CM: How important is it to you that folks who use or look at your work understand that your surface patterns come from the “invisible and ubiquitous” patterns of quilted paper products?
MH: I don’t think it’s necessary for the viewer/user to know that these surface designs are gleaned from paper towel and toilet paper patterns in order to enjoy my work. The patterns I use have a familiarity because of their occurrence in the paper products we use daily. We use them to aid us in making food, cleaning up after preparing food, and during the expulsion of food after consumption.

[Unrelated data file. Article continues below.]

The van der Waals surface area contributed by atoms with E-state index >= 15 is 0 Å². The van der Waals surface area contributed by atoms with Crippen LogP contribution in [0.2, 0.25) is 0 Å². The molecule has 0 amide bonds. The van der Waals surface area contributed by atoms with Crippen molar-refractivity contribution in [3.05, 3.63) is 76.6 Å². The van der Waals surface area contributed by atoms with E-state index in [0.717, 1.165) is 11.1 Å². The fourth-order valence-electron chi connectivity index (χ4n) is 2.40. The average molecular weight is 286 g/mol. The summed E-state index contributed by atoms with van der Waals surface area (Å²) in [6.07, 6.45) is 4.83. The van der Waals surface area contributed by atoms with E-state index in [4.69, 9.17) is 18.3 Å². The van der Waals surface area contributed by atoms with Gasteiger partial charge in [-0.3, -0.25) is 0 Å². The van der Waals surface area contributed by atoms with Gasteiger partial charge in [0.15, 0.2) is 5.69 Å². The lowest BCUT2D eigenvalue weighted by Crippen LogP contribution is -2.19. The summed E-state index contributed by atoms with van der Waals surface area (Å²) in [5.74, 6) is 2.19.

I enjoy the idea of unsuspecting customers using my work. If one decides to delve into my work a bit more, they will discover another layer of information. Companies choose these patterns because of their connotations of domesticity and nostalgia. For example, these types of patterns are used in antique quilts as well as the pierced tin sides of a pie safe. Ultimately, this history plays into the sense of comfort and home associated with these patterns.
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